For the third time since it first introduced its plans to require women's preventive health services including coverage for contraception under employer-sponsored health plans, the Department of Health and Human Services on Friday announced a modified set of proposed rules aimed at allaying the objections of religious organizations to the mandate.
Under the most recent proposed ruled issued last week, nonprofit religious organizations objecting to the mandate can inform their insurer they will not pay for the contraceptive services. Under these circumstances, the insurer would then pick up the cost of providing coverage for that organization's employees.
With regard to self-insured employers, they would be required to alert their third-party administrator, who would then be responsible for arranging no-cost contraceptive coverage through an insurer.
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"Today, the administration is taking the next step in providing women across the nation with coverage of recommended preventive care at no cost, while respecting religious concerns," said HHS Secretary Kathleen Sebelius, in a press release announcing the proposed rule modification. "We will continue to work with faith-based organizations, women's organizations, insurers and others to achieve these goals."
The latest modification comes as religious organizations continue to strongly oppose the mandate on the grounds that it violates their religious freedom. While the administration has already taken steps to exempt certain religious organizations, mainly churches and other houses of worship, advocates for nonprofit religious organizations including hospitals, colleges and others feel the exemptions don't go far enough.
Further, religious rights groups assert the proposed rule does nothing to take into account for-profit companies whose owners may object to paying for contraception and sterilization services based on their own religious beliefs. Since the rule was announced in late 2011 there have been dozens of lawsuits filed by for-profit companies challenging the constitutionality of the law on these grounds.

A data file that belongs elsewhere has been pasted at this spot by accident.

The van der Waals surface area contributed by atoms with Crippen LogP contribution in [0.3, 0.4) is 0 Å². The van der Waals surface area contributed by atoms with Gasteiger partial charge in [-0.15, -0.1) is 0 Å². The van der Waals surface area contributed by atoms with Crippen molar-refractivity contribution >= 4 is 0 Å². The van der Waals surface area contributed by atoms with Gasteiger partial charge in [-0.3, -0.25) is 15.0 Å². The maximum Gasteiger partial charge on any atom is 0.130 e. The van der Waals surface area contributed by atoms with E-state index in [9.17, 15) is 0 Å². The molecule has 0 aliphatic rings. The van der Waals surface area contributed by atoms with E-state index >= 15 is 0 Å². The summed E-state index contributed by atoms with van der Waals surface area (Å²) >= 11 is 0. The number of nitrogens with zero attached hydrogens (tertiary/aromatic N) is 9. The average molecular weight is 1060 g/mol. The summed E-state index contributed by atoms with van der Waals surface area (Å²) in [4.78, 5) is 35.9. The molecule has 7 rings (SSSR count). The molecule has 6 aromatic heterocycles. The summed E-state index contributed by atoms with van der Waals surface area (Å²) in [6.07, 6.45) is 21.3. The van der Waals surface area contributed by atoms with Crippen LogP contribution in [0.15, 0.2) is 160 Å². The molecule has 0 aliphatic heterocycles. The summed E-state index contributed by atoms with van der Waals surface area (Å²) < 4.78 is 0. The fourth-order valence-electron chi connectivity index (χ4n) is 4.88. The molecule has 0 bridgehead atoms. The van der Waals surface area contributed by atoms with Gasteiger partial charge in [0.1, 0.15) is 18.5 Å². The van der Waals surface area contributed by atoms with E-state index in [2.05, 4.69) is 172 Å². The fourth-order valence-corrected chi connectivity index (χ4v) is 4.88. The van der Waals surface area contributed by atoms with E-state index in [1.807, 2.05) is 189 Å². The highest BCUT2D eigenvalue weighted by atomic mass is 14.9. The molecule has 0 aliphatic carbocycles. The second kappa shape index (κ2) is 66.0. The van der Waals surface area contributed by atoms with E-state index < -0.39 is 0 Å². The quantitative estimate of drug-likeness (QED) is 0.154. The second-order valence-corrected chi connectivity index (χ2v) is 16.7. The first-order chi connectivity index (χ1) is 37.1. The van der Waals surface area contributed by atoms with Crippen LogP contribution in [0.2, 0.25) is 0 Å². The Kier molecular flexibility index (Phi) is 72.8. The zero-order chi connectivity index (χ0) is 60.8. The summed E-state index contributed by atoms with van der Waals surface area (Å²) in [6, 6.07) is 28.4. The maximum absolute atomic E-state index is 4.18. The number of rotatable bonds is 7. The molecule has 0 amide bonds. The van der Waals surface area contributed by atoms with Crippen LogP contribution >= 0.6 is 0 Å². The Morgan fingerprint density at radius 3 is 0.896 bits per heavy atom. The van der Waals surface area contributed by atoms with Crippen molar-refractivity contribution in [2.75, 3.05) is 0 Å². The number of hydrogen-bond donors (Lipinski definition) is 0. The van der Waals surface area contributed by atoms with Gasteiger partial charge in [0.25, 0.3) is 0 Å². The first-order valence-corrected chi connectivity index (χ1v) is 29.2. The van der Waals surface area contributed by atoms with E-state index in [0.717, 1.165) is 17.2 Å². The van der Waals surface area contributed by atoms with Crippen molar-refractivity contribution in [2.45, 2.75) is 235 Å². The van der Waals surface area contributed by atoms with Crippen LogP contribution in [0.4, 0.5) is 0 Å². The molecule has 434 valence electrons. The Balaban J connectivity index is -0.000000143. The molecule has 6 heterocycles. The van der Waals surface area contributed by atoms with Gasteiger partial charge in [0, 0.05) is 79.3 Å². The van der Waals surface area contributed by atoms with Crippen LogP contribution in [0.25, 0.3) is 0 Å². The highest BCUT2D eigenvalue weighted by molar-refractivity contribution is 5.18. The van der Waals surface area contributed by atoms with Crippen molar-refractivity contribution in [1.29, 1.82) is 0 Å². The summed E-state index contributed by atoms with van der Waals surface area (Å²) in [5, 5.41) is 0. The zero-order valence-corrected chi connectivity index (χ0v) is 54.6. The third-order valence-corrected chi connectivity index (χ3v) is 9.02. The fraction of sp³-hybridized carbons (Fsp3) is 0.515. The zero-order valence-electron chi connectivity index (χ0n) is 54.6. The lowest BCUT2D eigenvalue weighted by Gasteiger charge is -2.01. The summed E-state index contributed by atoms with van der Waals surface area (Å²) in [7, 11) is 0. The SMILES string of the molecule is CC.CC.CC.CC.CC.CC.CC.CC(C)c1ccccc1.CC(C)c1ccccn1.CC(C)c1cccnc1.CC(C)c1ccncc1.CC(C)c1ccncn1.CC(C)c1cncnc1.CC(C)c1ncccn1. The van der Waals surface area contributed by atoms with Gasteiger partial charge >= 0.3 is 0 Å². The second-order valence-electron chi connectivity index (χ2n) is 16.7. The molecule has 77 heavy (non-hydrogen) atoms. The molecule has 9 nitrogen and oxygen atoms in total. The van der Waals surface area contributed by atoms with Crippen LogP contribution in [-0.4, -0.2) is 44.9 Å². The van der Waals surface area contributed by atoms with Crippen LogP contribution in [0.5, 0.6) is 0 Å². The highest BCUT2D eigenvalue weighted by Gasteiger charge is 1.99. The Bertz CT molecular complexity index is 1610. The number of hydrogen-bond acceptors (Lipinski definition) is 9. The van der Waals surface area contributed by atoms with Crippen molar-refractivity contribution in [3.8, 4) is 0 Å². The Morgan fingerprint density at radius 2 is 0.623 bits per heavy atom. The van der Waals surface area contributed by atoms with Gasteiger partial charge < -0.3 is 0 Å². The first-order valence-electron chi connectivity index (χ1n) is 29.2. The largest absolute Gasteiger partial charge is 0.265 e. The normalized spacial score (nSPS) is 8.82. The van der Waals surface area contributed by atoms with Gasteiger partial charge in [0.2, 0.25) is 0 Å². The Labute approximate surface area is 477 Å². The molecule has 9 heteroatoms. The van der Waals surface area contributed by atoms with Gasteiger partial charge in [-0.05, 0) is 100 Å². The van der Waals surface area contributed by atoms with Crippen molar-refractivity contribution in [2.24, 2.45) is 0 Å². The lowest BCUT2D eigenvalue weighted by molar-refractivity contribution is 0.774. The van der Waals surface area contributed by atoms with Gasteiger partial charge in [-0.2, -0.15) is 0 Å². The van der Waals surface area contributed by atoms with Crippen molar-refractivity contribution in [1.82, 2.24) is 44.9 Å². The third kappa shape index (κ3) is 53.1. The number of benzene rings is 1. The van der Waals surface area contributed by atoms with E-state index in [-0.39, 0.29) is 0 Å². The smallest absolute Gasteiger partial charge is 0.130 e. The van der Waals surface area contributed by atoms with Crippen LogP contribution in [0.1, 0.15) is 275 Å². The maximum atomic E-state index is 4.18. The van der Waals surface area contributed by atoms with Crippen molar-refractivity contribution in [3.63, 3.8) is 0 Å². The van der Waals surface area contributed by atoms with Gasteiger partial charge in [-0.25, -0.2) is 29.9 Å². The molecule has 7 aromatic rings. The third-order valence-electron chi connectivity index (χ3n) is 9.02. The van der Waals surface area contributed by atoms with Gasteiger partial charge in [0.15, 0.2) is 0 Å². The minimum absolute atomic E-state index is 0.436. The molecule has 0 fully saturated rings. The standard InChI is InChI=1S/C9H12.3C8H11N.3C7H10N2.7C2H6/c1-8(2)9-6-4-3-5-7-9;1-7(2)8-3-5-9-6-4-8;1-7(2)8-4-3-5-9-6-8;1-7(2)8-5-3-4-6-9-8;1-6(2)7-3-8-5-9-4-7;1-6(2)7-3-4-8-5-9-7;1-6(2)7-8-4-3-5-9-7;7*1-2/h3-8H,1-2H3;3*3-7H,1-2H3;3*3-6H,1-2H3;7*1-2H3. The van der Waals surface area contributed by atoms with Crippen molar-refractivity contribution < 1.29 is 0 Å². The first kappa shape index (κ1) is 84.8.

"Today's proposed rule does nothing to protect the religious freedom of millions of Americans," said Kyle Duncan, general counsel for the Becket Fund for Religious Liberty in a statement issued in response to the proposed rule. "The administration obviously realizes that the HHS mandate puts constitutional rights at risk. There would have been an easy way to resolve this – expanding the exemption – but the proposed rule expressly rejects that option."
While challenges to the mandate continue to pile up on religious grounds, there is also strong support for the policy by those who see this not as a religious issue but rather an issue of women's rights, and are supportive of the mandate.
"This policy delivers on the promise of women having access to birth control without co-pays no matter where they work," said Cecile Richards, president of Planned Parenthood Federation of America in a posting on its website in support of the proposed rule. "Birth control is a basic and essential component of women's preventive health care. Women have been fighting for access to birth control for decades, and this is a historic advance for both health care and equality."
There are indications that the administration has the support of not only the majority of Americans in this regard, but also among the majority of American Catholics, despite the objections of the United States Conference of Catholic Bishops.
An April 2011 report from the public policy research organization the Guttmacher Institute showed that 98 percent of Catholic American women had used birth control at some time in their lives, despite the church's ban on the practice. Further, an October 2012 public opinion survey on contraception and unplanned pregnancy by the National Campaign to Prevent Teen and Unplanned Pregnancy found that 70 percent of respondents believed contraception coverage should be provided by insurers, the same as it is with other preventive services.